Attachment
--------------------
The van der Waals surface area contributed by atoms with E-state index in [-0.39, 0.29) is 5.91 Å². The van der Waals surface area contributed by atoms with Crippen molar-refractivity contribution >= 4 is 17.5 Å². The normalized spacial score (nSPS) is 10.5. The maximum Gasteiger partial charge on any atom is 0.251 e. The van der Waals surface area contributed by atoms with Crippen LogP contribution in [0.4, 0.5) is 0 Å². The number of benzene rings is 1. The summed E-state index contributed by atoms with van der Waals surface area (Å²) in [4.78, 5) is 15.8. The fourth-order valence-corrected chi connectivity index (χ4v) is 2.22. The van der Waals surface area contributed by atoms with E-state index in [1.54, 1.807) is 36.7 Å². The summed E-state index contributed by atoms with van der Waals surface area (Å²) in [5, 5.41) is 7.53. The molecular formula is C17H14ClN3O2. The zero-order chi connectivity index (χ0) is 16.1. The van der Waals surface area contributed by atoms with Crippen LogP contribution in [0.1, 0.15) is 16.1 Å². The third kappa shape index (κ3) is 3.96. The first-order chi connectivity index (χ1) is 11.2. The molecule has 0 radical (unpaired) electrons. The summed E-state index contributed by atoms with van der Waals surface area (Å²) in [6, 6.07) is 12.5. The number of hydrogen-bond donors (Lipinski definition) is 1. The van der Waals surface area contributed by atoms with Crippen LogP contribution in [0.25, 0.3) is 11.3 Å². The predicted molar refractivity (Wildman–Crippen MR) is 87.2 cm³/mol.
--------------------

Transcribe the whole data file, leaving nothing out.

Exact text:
The van der Waals surface area contributed by atoms with E-state index in [-0.39, 0.29) is 5.91 Å². The van der Waals surface area contributed by atoms with Crippen molar-refractivity contribution >= 4 is 17.5 Å². The normalized spacial score (nSPS) is 10.5. The maximum Gasteiger partial charge on any atom is 0.251 e. The van der Waals surface area contributed by atoms with Crippen LogP contribution in [0.4, 0.5) is 0 Å². The number of benzene rings is 1. The summed E-state index contributed by atoms with van der Waals surface area (Å²) in [4.78, 5) is 15.8. The fourth-order valence-corrected chi connectivity index (χ4v) is 2.22. The van der Waals surface area contributed by atoms with E-state index in [1.54, 1.807) is 36.7 Å². The summed E-state index contributed by atoms with van der Waals surface area (Å²) in [5, 5.41) is 7.53. The molecular formula is C17H14ClN3O2. The zero-order chi connectivity index (χ0) is 16.1. The van der Waals surface area contributed by atoms with Crippen LogP contribution in [0.1, 0.15) is 16.1 Å². The third kappa shape index (κ3) is 3.96. The first-order chi connectivity index (χ1) is 11.2. The molecule has 0 radical (unpaired) electrons. The summed E-state index contributed by atoms with van der Waals surface area (Å²) in [6, 6.07) is 12.5. The number of hydrogen-bond donors (Lipinski definition) is 1. The van der Waals surface area contributed by atoms with Crippen LogP contribution in [0.25, 0.3) is 11.3 Å². The predicted molar refractivity (Wildman–Crippen MR) is 87.2 cm³/mol.